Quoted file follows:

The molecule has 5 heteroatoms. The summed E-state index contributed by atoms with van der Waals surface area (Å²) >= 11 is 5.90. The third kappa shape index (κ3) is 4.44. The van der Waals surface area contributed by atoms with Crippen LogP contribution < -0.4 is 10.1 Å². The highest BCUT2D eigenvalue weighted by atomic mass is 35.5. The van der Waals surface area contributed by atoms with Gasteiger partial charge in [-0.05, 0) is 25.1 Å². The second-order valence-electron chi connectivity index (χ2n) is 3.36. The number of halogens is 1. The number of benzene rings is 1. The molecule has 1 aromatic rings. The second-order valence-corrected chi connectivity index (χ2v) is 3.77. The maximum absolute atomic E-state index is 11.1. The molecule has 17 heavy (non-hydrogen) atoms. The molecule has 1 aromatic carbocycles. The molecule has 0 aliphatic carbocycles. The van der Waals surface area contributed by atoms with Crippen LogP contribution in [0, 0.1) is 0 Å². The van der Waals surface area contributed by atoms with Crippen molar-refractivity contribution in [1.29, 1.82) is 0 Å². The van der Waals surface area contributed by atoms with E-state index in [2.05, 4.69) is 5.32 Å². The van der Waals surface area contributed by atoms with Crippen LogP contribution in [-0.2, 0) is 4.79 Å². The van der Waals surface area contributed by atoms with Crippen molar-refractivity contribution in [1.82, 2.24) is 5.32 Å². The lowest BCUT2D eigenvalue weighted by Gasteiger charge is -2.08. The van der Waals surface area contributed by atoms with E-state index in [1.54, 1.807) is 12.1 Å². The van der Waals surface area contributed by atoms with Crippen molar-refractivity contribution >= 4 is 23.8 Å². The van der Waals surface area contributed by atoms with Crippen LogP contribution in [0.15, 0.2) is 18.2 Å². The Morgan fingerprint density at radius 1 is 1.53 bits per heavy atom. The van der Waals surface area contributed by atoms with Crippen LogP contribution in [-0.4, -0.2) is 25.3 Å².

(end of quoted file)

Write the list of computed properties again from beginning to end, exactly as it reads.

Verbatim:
The molecule has 5 heteroatoms. The summed E-state index contributed by atoms with van der Waals surface area (Å²) >= 11 is 5.90. The third kappa shape index (κ3) is 4.44. The van der Waals surface area contributed by atoms with Crippen LogP contribution < -0.4 is 10.1 Å². The highest BCUT2D eigenvalue weighted by atomic mass is 35.5. The van der Waals surface area contributed by atoms with Gasteiger partial charge in [-0.05, 0) is 25.1 Å². The second-order valence-electron chi connectivity index (χ2n) is 3.36. The number of halogens is 1. The number of benzene rings is 1. The molecule has 1 aromatic rings. The second-order valence-corrected chi connectivity index (χ2v) is 3.77. The maximum absolute atomic E-state index is 11.1. The molecule has 17 heavy (non-hydrogen) atoms. The molecule has 1 aromatic carbocycles. The molecule has 0 aliphatic carbocycles. The van der Waals surface area contributed by atoms with Crippen LogP contribution in [0, 0.1) is 0 Å². The van der Waals surface area contributed by atoms with Crippen molar-refractivity contribution in [1.29, 1.82) is 0 Å². The van der Waals surface area contributed by atoms with E-state index in [2.05, 4.69) is 5.32 Å². The van der Waals surface area contributed by atoms with Crippen LogP contribution in [-0.2, 0) is 4.79 Å². The van der Waals surface area contributed by atoms with Crippen molar-refractivity contribution in [1.82, 2.24) is 5.32 Å². The lowest BCUT2D eigenvalue weighted by Gasteiger charge is -2.08. The van der Waals surface area contributed by atoms with E-state index in [1.54, 1.807) is 12.1 Å². The van der Waals surface area contributed by atoms with Crippen molar-refractivity contribution >= 4 is 23.8 Å². The van der Waals surface area contributed by atoms with Crippen LogP contribution in [0.15, 0.2) is 18.2 Å². The Morgan fingerprint density at radius 1 is 1.53 bits per heavy atom. The van der Waals surface area contributed by atoms with Crippen LogP contribution in [-0.4, -0.2) is 25.3 Å².